There’s a fine line between determination and optimism.

Or should that be a fine line between purposeful determination and irrational optimism?

I was beginning to feel as if I was had crossed it in my search for black grouse on my farm over the last week.

Facing the prospect of failure, I redoubled my efforts.

No stone was left unturned as I walked the boundaries every morning in the hour between darkness and sunrise, clinging to the belief that I would discover lekking birds at every turn and angrily ignoring all evidence of potential defeat.

As a final attempt to cover the last few acres of the farm, I took to the moor in my battered 1994 Vauxhall Astra.

Inevitably, I got stuck within 300 yards, span the wheels and stalled.

In the ensuing moment of quiet, a loud purring sound came swilling through the long rushes.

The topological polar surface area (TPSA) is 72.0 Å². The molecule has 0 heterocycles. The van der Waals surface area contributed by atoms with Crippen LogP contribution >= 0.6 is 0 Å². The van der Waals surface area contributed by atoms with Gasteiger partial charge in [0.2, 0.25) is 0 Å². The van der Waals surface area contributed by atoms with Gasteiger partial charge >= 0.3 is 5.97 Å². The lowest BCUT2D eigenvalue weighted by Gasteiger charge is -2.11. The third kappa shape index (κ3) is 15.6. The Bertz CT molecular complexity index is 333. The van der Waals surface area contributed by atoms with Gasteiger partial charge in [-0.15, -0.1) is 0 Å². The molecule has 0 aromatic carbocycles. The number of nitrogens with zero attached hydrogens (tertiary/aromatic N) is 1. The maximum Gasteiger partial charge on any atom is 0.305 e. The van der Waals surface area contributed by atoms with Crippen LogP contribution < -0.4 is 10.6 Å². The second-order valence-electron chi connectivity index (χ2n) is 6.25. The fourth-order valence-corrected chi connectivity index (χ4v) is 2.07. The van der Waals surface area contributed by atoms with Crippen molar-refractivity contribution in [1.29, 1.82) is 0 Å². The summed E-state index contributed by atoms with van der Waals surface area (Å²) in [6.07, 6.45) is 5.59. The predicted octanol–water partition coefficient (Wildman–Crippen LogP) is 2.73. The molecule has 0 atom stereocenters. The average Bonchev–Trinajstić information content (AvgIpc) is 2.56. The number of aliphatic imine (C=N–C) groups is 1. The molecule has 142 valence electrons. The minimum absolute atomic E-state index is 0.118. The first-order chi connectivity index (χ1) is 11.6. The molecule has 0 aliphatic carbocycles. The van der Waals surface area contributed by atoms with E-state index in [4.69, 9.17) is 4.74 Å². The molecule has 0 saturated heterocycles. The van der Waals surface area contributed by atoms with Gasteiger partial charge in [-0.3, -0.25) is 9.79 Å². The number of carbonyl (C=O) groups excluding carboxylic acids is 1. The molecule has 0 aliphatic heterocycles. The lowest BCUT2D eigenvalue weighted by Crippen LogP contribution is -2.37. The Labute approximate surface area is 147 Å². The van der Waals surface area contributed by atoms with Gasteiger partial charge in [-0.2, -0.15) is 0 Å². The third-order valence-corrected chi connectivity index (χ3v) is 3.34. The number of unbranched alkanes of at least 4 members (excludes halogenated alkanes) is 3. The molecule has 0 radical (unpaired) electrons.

A strange and repetitive sneeze crackled ahead and then I saw him.

A single black grouse was turning slow, practiced circles in a small area of closely cropped grass, twitching his head back to hiss and sneeze every few seconds.

To say that I was relieved is a monumental understatement.

The sheer excitement had me shaking like a leaf. After 20 minutes, he grew tired of the display and burst into flight, rocketing like a supercharged cock pheasant and catching the rising sun on his striped wings.

It was obvious why our grandparents once looked at black grouse as fantastic sporting birds, and I later walked under where he had flown, tracing his flightline with an imaginary shotgun.

He had moved so quickly that even the reasonable optimist in me doubted if I could have hit him.

It will be many years before I have enough black grouse to shoot, so I suppose I’ll have enough time for a few sessions at the shooting school between now and then.